Employment Formalization in Argentina: Recurring and New Challenges for Public Policies

Produced by: 
Munich Personal RePEc Archive
Available from: 
August 2015
Paper author(s): 
Fabio Bertranou
Luis Casanova
Macroeconomics - Economic growth - Monetary Policy
Politics and Economy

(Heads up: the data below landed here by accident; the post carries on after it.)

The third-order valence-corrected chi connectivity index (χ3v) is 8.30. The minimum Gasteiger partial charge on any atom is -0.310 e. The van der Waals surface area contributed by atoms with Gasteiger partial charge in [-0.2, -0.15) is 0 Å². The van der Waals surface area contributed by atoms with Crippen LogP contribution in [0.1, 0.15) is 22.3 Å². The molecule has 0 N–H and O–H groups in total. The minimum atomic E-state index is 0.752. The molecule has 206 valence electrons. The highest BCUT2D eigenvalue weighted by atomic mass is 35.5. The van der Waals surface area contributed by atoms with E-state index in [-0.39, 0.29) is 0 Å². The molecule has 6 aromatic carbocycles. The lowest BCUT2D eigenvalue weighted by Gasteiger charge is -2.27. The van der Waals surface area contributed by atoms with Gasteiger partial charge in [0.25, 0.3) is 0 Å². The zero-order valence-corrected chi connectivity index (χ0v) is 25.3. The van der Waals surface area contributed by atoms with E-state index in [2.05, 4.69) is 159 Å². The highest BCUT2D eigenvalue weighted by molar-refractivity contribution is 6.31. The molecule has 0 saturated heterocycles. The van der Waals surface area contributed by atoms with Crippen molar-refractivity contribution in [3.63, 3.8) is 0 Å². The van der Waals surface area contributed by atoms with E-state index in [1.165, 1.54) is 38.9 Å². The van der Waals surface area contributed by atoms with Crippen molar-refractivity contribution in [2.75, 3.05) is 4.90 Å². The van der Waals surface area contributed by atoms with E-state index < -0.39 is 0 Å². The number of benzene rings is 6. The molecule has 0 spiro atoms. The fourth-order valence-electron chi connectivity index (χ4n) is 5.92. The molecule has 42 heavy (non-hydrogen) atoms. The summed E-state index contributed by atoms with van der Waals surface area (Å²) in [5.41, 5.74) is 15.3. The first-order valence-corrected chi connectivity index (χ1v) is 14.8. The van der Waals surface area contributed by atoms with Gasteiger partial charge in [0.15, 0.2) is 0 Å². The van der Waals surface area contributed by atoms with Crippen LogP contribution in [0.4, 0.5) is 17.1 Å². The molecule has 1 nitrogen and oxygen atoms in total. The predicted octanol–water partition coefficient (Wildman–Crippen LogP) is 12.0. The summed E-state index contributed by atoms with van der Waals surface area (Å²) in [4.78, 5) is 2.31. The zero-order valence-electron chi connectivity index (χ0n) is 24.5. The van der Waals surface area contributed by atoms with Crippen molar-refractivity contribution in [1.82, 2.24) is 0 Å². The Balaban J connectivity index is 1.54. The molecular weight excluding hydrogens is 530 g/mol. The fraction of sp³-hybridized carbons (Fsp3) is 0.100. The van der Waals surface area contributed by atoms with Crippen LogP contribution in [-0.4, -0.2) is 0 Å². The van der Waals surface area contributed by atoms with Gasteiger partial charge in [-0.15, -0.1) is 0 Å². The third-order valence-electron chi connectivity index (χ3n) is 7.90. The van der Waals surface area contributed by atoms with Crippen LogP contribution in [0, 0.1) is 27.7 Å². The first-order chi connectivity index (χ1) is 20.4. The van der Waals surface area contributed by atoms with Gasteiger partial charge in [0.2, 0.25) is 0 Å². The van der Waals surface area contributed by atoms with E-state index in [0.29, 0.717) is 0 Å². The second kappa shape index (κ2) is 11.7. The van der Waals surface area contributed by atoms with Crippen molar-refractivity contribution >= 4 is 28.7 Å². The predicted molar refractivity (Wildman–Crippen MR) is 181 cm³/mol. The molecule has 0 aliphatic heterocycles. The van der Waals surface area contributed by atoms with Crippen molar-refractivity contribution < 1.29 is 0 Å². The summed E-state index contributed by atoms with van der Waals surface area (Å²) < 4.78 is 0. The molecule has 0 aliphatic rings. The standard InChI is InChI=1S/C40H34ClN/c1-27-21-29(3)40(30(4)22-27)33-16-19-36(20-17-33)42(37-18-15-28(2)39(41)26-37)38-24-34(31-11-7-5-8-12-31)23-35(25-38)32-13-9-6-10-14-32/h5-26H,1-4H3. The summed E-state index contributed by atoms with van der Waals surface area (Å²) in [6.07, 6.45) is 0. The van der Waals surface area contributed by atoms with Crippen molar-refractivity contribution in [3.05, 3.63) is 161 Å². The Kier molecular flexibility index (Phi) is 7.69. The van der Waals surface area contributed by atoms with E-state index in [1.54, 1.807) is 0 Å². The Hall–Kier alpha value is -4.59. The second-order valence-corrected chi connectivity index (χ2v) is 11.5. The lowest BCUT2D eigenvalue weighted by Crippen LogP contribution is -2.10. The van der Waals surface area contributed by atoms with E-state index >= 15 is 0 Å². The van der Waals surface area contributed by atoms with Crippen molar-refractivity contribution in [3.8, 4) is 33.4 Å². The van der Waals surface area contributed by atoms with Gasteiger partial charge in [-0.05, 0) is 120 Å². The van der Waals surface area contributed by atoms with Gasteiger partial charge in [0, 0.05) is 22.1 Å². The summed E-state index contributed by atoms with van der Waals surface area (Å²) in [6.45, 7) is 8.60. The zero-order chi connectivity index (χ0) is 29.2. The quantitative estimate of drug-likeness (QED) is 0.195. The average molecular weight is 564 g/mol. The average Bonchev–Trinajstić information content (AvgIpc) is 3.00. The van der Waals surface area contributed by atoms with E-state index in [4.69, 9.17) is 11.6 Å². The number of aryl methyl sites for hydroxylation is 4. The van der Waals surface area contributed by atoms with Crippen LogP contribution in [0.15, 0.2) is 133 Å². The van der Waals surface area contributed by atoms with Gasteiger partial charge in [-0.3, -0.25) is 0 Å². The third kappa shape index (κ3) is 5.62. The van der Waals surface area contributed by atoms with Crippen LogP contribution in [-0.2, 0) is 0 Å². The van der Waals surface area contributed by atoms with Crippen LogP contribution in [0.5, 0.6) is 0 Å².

This article analyzes employment formalization in Argentina from 2003 to 2014 as well as the public policies associated with that process. It identifies the critical segments of informality along with the challenges they pose to a strategy aimed at reducing informality in a labor market that has proven relatively resistant to such reductions in recent years. The results show a decrease in informality for salaried employment, though there has not been a similar decrease among the self-employed. After a significant drop in non-registered salaried employment between 2003 and 2008, slower formal employment growth has offset advances in formalization. Informality affects nearly 44% of all employed individuals. The need to develop specific actions as part of a comprehensive strategy is due to the characteristics of the critical segments of the labor market and the persistence of a heterogeneous productive structure. It can also be attributed to a lower and more volatile rate of economic growth in recent years. In this context, the measures included in the "Law for the Promotion of Registered Employment and Labor Fraud Prevention” passed in 2014 are likely not only to improve working and employment conditions but also to increase productivity. However, in order for these tools to have a true impact on employment formalization, they must be accompanied by other productive, fiscal, social and labor policies, along with a macroeconomic framework that ensures stable economic growth. 


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